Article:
Review of Sunshine Soup, Nourishing the Global Soul

Review of Sunshine Soup, Nourishing the Global Soul

Expat women the world over will be able to relate to Sunshine Soup; the disorientation, the frustrations and the anxiety will all be familiar, but Sunshine Soup also explores the positive side of changing countries.


Review

iHubbub Reviewer, Rosalind Brookman (@RoRoBrookman) says that the new experiences, the deep friendships that are born from a shared situation, and the satisfaction that arises from knowing that you have made the move and survived!

Author Jo Parfitt describes herself as an ‘expert expat’ – and her understanding of adapting to an entirely different culture to her own has been brought vividly to life in Sunshine Soup.

Maya Winter is leaving her friends, the delicatessen she runs with her partners and the only life she knows. She’s no longer going to be living in Stamford, UK – she’s relocating with her family to Dubai through her husband Rich’s job as a pilot.

She’s anxious and excited in equal measures; leaving her existing life is scary but it is tempered with the exhilarating fantasy of new possibilities. Once they’ve arrived Maya feels the reality straight away. Rich is away so often with his work that a house is simply somewhere to sleep during his time off – he doesn’t feel the culture shock because he’s not there for long enough at a time to experience it.

Her sons start school immediately and make new friends, and so it’s Maya who is left with the challenge of not only adapting to the heat and the unfamiliar country and its people, but to her change in status as well.

She is devastated to discover the stamp in her passport that states she is unable to work whilst living there, and the story draws you in to her building frustration at being reduced to simply a housewife after her fulfilling job back home. Annie, her housemaid is a treasure, but her eagerness to ensure her new boss doesn’t have to exert herself leaves Maya feeling even more redundant.

Maya eventually finds salvation in two very different ways – she gently takes back her kitchen from Annie and indulges in her passion for cooking, and she meets Barb. Barb is an old hand at finding her feet in a new country, having already done it a myriad of times.

She sweeps Maya up with a friendly, no-nonsense bustle and tries to persuade her to get involved with a host of clubs, meetings and good causes. Through Barb Maya meets the local expat community and begins to build up a social life with women of all nationalities who have all been through the same experience. Here she finds another outlet for her talents that enables her to stretch her wings further than she ever thought would be possible.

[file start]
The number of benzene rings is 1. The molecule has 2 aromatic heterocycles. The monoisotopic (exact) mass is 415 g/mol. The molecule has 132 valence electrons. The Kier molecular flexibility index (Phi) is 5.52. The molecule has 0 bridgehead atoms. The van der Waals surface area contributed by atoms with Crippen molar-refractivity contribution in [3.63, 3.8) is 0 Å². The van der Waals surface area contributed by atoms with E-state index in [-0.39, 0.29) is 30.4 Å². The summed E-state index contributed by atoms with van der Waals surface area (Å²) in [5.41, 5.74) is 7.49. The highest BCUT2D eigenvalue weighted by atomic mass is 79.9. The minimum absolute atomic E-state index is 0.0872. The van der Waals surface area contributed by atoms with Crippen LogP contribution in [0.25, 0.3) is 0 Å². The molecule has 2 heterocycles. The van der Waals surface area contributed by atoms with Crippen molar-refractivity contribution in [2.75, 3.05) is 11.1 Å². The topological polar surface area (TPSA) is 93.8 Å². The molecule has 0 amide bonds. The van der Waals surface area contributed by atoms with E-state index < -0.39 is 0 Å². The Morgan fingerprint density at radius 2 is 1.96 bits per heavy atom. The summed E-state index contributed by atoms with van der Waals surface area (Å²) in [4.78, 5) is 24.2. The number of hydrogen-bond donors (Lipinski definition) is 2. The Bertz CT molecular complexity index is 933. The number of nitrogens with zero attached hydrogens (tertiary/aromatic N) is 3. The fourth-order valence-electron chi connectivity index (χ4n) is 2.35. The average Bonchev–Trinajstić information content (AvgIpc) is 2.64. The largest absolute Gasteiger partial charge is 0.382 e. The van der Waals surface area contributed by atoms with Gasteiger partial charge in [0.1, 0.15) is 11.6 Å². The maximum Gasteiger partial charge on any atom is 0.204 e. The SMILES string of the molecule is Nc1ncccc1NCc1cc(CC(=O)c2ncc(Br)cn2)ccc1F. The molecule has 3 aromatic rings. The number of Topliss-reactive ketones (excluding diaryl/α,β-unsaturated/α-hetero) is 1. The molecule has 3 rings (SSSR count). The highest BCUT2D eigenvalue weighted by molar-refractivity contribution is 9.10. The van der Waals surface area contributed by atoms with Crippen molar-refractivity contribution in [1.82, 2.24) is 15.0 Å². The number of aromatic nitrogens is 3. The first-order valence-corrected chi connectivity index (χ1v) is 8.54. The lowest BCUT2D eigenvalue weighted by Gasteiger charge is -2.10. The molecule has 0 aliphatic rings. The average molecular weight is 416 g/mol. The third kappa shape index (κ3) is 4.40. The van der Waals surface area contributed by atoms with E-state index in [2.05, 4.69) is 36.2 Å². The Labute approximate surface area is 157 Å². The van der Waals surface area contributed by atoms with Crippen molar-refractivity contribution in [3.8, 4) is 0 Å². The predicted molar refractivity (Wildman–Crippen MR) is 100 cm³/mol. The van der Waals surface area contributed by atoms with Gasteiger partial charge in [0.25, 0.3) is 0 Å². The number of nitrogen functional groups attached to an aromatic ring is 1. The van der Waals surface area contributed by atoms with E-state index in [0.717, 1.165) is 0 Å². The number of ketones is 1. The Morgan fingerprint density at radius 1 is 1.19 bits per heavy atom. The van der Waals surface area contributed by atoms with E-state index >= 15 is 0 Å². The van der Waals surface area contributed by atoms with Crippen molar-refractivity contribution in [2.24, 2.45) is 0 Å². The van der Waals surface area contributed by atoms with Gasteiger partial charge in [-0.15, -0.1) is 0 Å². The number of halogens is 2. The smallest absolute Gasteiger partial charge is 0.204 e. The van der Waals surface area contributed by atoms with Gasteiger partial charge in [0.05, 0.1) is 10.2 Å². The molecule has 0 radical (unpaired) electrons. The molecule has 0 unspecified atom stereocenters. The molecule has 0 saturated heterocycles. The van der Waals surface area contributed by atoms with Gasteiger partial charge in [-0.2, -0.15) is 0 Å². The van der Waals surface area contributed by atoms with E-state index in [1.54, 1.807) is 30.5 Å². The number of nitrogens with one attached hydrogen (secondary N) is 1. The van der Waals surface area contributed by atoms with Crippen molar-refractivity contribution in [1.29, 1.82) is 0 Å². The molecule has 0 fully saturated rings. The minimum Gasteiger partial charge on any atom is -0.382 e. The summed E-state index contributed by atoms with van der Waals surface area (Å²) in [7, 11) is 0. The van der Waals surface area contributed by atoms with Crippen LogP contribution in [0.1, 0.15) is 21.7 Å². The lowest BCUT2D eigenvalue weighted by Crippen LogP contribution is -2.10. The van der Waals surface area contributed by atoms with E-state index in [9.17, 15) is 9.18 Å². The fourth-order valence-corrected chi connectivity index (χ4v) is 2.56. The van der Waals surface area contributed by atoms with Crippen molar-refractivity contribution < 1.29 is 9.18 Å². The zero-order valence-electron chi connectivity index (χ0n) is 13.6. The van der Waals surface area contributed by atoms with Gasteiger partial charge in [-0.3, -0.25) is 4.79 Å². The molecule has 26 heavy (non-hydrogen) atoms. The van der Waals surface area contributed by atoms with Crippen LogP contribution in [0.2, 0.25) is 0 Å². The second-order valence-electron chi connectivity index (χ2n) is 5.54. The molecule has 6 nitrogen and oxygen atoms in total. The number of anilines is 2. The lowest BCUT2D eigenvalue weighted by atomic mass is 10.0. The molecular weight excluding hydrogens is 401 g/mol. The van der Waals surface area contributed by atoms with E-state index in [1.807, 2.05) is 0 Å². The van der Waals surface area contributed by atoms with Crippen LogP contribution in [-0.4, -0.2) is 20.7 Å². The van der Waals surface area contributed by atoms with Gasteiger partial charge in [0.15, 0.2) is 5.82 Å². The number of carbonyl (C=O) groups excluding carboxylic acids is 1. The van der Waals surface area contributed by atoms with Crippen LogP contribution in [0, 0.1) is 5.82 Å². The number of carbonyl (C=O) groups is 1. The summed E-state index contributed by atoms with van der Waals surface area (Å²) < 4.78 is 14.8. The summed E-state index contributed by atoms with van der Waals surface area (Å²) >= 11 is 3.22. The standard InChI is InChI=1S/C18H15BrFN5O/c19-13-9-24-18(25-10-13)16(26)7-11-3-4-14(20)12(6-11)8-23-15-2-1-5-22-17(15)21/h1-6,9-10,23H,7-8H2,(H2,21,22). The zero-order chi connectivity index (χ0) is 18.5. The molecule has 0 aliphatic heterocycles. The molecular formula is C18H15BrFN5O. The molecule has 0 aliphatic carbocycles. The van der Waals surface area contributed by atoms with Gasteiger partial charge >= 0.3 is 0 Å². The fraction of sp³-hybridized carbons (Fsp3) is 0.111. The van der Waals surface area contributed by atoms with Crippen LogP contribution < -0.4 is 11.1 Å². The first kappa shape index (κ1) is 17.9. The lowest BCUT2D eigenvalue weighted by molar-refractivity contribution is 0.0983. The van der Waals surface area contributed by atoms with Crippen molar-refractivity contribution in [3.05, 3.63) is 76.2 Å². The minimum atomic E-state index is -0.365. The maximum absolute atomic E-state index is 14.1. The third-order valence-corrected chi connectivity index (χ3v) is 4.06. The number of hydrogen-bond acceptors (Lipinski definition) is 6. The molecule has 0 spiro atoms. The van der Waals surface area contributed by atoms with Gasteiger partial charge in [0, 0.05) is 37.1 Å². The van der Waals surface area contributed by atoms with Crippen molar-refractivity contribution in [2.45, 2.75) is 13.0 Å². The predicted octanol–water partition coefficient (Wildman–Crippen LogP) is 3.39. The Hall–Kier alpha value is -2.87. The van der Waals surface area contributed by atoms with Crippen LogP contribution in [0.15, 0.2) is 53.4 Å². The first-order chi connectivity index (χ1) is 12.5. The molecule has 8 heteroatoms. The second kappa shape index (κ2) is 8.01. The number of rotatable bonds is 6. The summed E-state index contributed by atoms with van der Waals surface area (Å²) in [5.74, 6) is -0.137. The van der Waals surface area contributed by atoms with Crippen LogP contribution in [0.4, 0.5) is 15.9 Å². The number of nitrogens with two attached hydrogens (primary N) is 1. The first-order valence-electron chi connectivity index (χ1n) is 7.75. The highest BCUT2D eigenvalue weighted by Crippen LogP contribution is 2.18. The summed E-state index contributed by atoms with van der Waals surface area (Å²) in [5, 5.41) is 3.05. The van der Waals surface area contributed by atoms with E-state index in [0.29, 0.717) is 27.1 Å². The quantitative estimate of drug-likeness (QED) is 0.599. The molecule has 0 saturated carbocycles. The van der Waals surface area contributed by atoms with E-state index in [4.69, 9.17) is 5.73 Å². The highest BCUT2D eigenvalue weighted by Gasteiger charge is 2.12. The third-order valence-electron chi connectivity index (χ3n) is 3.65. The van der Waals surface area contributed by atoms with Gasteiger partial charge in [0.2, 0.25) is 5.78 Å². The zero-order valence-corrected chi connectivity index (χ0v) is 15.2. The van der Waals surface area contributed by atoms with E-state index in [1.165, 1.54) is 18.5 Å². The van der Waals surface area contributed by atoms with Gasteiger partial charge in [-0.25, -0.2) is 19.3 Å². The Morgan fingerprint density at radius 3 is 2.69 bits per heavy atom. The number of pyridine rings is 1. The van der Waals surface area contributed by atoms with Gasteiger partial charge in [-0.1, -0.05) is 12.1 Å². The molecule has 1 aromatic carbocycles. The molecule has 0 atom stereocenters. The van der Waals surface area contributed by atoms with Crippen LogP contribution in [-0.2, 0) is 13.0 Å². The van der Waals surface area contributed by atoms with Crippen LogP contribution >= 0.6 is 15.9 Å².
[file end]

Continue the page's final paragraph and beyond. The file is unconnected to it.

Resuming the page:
Jo Parfitt is able to conjure up the stifling atmosphere of Maya’s initial weeks in Dubai with her well-chosen words; although the idea of having nothing to do except sightsee and shop in the sunshine may seem like paradise to some,  Maya needs more than this to validate her existence, and Parfitt explores her slow-burning dissatisfaction with sensitivity and skill.

The introduction of Barb adds a ray of light to Maya’s plight (although Barb is far from one-dimensional, with a moving history of her own which is hidden beneath her bubbly facade) and other colourful characters add further intrigue.

A ride out into the desert one day with local Hatim gives Barb and Maya an insight into the real Dubai, and Parfitt’s evocative language, describing the beautiful landscape that Hatim loves so much, brings it to life for the reader.

Just as Maya is finding her feet, life, as it always does, throws up more challenges for her. Her husband’s sudden change of mood is unsettling and upsetting, and there is also an unexpected encounter with a figure from her past – can she resist a familiar face in a desert of strangers?

Barb has always immersed herself in the lives of others to try and block out her own pain, but it eventually threatens to overwhelm her, and a conversation with somebody who has also suffered forces her to deal with issues that she has previously kept buried. The additional storylines bring depth to Sunshine Soup; helping to enrich the main characters and make them worth emotionally investing in.

Parfitt is an experienced writer, and amongst her bibliography are several cookbooks. She brings her enthusiasm for food to Sunshine Soup; the story is woven throughout with Maya’s culinary creations; she regularly adds to her delicatessen’s website with delicious English recipes that she has twisted with a taste of Dubai.

If all this leaves you feeling hungry, then the end of the book holds a tasty surprise – 20 of Maya’s recipes are written in full for experimentation!

 

iHubbub Quote

"Not only is this novel perfect for helping soon-to-be expats to understand a little of the challenges they will face, established expats will also find plenty of situations within the book that they can relate to and enjoy from a fresh perspective. Non-expats will just enjoy the cracking read!"

 


Rating

Price: 8
Value: 8
User Friendly: 9